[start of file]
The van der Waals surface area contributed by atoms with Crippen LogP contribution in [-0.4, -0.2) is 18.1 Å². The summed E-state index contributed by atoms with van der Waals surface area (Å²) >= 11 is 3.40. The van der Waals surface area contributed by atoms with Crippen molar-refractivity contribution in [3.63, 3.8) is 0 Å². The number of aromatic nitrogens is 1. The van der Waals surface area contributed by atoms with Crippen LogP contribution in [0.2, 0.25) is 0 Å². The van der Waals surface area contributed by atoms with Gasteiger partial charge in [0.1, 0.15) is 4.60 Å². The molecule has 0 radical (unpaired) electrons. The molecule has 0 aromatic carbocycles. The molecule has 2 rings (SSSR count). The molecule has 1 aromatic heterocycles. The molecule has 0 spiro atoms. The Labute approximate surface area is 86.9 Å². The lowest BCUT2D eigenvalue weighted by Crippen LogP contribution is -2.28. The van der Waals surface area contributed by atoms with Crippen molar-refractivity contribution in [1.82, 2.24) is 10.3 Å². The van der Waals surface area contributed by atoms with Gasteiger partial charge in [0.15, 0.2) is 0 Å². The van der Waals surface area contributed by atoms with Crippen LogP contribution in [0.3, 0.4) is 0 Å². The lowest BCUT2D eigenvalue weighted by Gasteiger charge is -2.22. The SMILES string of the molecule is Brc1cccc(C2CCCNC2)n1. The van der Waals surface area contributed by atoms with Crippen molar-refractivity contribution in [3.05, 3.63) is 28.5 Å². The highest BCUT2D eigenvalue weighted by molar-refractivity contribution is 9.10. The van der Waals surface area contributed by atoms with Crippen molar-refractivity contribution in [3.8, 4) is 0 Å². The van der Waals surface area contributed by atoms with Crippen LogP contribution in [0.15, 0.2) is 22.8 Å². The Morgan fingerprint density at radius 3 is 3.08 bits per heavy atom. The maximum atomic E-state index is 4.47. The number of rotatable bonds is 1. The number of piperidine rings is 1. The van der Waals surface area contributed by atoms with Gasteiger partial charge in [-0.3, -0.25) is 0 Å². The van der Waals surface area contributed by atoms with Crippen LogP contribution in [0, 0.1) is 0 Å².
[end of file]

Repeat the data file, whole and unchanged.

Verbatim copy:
The van der Waals surface area contributed by atoms with Crippen LogP contribution in [-0.4, -0.2) is 18.1 Å². The summed E-state index contributed by atoms with van der Waals surface area (Å²) >= 11 is 3.40. The van der Waals surface area contributed by atoms with Crippen molar-refractivity contribution in [3.63, 3.8) is 0 Å². The number of aromatic nitrogens is 1. The van der Waals surface area contributed by atoms with Crippen LogP contribution in [0.2, 0.25) is 0 Å². The van der Waals surface area contributed by atoms with Gasteiger partial charge in [0.1, 0.15) is 4.60 Å². The molecule has 0 radical (unpaired) electrons. The molecule has 0 aromatic carbocycles. The molecule has 2 rings (SSSR count). The molecule has 1 aromatic heterocycles. The molecule has 0 spiro atoms. The Labute approximate surface area is 86.9 Å². The lowest BCUT2D eigenvalue weighted by Crippen LogP contribution is -2.28. The van der Waals surface area contributed by atoms with Crippen molar-refractivity contribution in [1.82, 2.24) is 10.3 Å². The van der Waals surface area contributed by atoms with Gasteiger partial charge in [0.15, 0.2) is 0 Å². The van der Waals surface area contributed by atoms with Crippen LogP contribution in [0.3, 0.4) is 0 Å². The lowest BCUT2D eigenvalue weighted by Gasteiger charge is -2.22. The SMILES string of the molecule is Brc1cccc(C2CCCNC2)n1. The van der Waals surface area contributed by atoms with Crippen molar-refractivity contribution in [3.05, 3.63) is 28.5 Å². The highest BCUT2D eigenvalue weighted by molar-refractivity contribution is 9.10. The van der Waals surface area contributed by atoms with Crippen molar-refractivity contribution in [3.8, 4) is 0 Å². The van der Waals surface area contributed by atoms with Crippen LogP contribution in [0.15, 0.2) is 22.8 Å². The Morgan fingerprint density at radius 3 is 3.08 bits per heavy atom. The maximum atomic E-state index is 4.47. The number of rotatable bonds is 1. The number of piperidine rings is 1. The van der Waals surface area contributed by atoms with Gasteiger partial charge in [-0.3, -0.25) is 0 Å². The van der Waals surface area contributed by atoms with Crippen LogP contribution in [0, 0.1) is 0 Å².